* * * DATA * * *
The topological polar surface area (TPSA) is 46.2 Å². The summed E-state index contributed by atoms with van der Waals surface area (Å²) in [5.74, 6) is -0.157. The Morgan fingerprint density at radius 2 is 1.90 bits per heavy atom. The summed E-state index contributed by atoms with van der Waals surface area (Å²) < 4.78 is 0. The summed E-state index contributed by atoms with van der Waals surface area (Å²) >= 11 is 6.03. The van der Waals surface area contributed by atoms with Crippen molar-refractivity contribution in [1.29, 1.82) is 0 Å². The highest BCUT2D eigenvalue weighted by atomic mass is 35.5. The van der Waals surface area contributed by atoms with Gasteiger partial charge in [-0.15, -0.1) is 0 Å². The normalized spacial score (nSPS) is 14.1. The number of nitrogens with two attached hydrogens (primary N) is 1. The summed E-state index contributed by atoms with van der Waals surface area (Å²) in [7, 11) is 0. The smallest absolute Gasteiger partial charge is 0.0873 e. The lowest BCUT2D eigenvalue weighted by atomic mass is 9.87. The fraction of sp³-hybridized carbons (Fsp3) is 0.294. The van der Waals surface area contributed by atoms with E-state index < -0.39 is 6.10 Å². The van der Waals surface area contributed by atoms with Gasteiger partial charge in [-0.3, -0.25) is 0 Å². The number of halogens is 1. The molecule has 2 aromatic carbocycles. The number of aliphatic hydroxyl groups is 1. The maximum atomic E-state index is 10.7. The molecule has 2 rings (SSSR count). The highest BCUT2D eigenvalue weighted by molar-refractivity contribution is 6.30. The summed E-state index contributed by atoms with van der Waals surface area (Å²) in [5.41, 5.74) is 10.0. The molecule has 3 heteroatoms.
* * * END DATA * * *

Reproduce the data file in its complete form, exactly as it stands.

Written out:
The topological polar surface area (TPSA) is 46.2 Å². The summed E-state index contributed by atoms with van der Waals surface area (Å²) in [5.74, 6) is -0.157. The Morgan fingerprint density at radius 2 is 1.90 bits per heavy atom. The summed E-state index contributed by atoms with van der Waals surface area (Å²) < 4.78 is 0. The summed E-state index contributed by atoms with van der Waals surface area (Å²) >= 11 is 6.03. The van der Waals surface area contributed by atoms with Crippen molar-refractivity contribution in [1.29, 1.82) is 0 Å². The highest BCUT2D eigenvalue weighted by atomic mass is 35.5. The van der Waals surface area contributed by atoms with Gasteiger partial charge in [-0.15, -0.1) is 0 Å². The normalized spacial score (nSPS) is 14.1. The number of nitrogens with two attached hydrogens (primary N) is 1. The summed E-state index contributed by atoms with van der Waals surface area (Å²) in [7, 11) is 0. The smallest absolute Gasteiger partial charge is 0.0873 e. The lowest BCUT2D eigenvalue weighted by atomic mass is 9.87. The fraction of sp³-hybridized carbons (Fsp3) is 0.294. The van der Waals surface area contributed by atoms with E-state index < -0.39 is 6.10 Å². The van der Waals surface area contributed by atoms with Gasteiger partial charge in [-0.3, -0.25) is 0 Å². The number of halogens is 1. The molecule has 2 aromatic carbocycles. The number of aliphatic hydroxyl groups is 1. The maximum atomic E-state index is 10.7. The molecule has 2 rings (SSSR count). The highest BCUT2D eigenvalue weighted by molar-refractivity contribution is 6.30. The summed E-state index contributed by atoms with van der Waals surface area (Å²) in [5.41, 5.74) is 10.0. The molecule has 3 heteroatoms.